Headaches In Children
Headaches are very common problems in children. Fortunately, most headaches are not a sign of a serious condition. But many people believe that headaches are commonly caused by a need for glasses or improper glasses. Actually, headaches are usually caused by other problems. Eyestrain and vision problems are not common causes of headaches.
Children’s headaches are often caused by one of the following:
• Diseases of the head, eyes, ears, teeth, etc.
Tension headaches (muscle contraction headaches) are usually caused by excessive tension in the muscles in the neck, jaw or other muscles in the head area. Often, stress is a contributing factor, but these headaches can also be caused by abnormal sleeping positions, jaw clenching, long periods of close work with sustained neck contraction or even excessive gum chewing. Changes in these types of activities may be helpful, or other-the-counter pain medications such as ibuprofen can give relief. The pain itself may be felt in the head, neck or forehead, making diagnosis somewhat difficult and confusing.
Migraines are a very common and underdiagnosed condition, particularly in children. About 1 in 10 people suffer from migraines. Migraines are NOT simply a severe headache but a combination of symptoms that may present in a very confusing fashion. A classic migraine begins with visual changes called a visual aura that may include moving jagged lines, decrease or loss of vision in one or both eyes or decreased vision to one side. Children often complain of blurred vision that occurs sometime but not all of the time. In classic migraines, the visual aura is followed by a headache that often occurs on one side of the head and is following by nausea, vomiting or a period of weakness in which the child may need to lay down and avoid bright lights.
Migraines in children often do not follow the classic pattern. The child may simply report visual changes or blurring and may not have a headache following the visual changes. The headaches may occur at completely different times unrelated to the visual changes. Usually the headaches occur in cycles; that is, the child will have a period in which the headaches occur quite frequently, even daily, followed by a long period without headaches. Then often, without warning, the headaches begin again. Glasses prescribed during the periods of headaches may mistakenly be felt to cure the headaches.
There are many triggers that may precipitate headaches, such as stress, irregular sleep patterns and foods (like chocolate or cheese). Women often get migraines from pregnancy or birth control pills.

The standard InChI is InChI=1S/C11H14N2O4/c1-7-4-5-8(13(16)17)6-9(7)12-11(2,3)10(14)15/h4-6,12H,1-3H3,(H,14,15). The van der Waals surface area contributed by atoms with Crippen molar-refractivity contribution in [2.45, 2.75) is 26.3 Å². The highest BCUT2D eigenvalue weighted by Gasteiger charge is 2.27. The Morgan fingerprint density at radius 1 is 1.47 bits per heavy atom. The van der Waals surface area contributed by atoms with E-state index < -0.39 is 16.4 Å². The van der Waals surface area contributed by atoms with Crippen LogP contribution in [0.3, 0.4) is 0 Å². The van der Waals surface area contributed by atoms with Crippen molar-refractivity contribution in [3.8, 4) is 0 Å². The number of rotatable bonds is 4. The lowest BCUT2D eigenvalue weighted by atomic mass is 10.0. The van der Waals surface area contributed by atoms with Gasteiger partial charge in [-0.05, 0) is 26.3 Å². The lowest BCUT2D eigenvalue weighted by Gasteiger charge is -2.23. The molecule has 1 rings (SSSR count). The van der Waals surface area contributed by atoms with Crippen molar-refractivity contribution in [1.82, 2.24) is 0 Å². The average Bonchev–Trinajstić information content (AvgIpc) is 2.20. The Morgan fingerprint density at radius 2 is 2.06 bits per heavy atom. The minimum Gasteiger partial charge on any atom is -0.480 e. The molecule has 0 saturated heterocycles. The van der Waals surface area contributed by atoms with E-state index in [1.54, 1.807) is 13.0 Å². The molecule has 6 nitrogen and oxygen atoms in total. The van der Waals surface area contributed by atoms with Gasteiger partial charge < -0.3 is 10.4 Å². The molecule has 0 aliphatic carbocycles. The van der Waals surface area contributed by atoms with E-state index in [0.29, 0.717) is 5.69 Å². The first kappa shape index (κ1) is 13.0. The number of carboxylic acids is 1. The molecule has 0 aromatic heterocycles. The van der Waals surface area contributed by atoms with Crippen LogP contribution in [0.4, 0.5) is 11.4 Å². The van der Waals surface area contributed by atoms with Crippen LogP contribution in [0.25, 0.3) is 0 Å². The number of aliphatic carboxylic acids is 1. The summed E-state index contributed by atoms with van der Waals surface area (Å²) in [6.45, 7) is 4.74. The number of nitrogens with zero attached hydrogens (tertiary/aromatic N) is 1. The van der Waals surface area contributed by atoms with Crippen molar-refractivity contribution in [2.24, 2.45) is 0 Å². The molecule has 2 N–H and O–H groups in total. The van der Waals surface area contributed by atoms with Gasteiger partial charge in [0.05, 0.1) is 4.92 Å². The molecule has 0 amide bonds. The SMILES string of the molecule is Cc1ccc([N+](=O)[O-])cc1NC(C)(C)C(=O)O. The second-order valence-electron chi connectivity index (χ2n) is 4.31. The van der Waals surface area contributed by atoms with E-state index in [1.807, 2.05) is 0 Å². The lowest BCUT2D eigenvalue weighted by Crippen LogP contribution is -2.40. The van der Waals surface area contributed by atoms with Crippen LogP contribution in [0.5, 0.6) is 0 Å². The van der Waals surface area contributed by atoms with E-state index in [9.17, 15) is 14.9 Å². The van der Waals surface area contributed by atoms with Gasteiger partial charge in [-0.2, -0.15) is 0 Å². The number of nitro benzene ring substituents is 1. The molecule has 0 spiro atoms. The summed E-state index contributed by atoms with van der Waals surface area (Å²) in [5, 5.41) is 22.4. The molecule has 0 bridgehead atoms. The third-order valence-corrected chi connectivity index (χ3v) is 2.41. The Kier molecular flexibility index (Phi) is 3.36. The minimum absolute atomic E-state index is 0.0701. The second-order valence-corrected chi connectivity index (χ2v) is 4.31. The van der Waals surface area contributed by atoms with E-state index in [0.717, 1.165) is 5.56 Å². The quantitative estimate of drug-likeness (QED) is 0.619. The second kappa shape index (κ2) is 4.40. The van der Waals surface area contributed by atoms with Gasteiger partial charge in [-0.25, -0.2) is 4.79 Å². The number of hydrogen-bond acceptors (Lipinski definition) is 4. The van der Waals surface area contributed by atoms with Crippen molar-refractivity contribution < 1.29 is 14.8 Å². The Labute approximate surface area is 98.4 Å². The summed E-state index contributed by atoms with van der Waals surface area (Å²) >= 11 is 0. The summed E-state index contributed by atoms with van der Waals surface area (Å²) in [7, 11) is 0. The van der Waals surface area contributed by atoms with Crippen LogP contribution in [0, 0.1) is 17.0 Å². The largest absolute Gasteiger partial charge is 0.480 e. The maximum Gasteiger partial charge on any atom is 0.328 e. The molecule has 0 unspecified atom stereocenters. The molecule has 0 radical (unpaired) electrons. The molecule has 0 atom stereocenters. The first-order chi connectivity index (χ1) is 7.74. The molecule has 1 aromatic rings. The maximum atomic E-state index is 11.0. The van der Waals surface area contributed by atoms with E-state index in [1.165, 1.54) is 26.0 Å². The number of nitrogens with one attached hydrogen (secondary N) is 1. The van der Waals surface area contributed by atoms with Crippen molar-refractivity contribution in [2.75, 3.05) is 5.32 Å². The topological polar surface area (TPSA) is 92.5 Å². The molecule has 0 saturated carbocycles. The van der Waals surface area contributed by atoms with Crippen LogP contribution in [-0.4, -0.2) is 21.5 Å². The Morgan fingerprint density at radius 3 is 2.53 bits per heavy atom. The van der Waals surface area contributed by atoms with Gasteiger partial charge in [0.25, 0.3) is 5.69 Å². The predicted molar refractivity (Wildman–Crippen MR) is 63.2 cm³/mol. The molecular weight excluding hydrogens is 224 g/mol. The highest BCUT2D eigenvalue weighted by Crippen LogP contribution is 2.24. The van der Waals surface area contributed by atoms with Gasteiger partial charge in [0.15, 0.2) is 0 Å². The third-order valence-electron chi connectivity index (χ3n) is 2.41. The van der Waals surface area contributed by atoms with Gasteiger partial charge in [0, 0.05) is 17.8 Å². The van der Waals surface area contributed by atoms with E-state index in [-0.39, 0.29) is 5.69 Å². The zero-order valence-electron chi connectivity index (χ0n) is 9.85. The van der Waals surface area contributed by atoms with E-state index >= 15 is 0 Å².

Migraine treatment depends of the severity. Ibuprofen is often effective. Excedrin Migraine is also an excellent drug. There is one class of drugs designed to treat migraine when given at the onset of the headaches (e.g. Imitrex) and another entire class of drugs (such as Inderal or Periactin, an antihistamine) that can be used to prevent the headaches from occurring at all.
Diseases as a Cause of Headaches
Headaches caused by eye disease in children are usually accompanied by pain in or around the eye; redness; or swelling of the eye itself. Headaches caused by a brain tumor are actually quite rare. Such headaches usually increase in intensity over time and may change with alterations in body position. Other neurological signs such as weakness, tingling, numbness or seizures may be present. Your primary care doctor may ask your child to have an eye exam to determine whether excessive pressure is present in the brain. This will involve dilating your children’s eyes and viewing directly the optic nerve, which is directly connected to the brain.
Sinus problems can cause headaches, but many people who ascribe their headaches to sinus problems actually have migraines. Almost always, sinus problems that cause headaches will be associated with stuffiness of the nose and sinuses.
Eyestrain and Headaches
Contrary to popular conception, the need for glasses or improper glasses is not a leading cause of headaches. Usually, poorly prescribed glasses simply cause blurred vision: your children may remove the glasses or look over them. Eye muscle problems that cause difficulty focusing the eyes together can cause headaches, and glasses that are too strong may induce excessive focusing that can result in headaches.
A complete eye exam, which includes evaluating the eye muscle system; determining the possible need for glasses; an examination of the pupils and optic nerve; and taking a thorough medical history, can be very helpful in pinpointing the cause of headaches. All of these measures can lead to proper treatment and relief from this very common problem.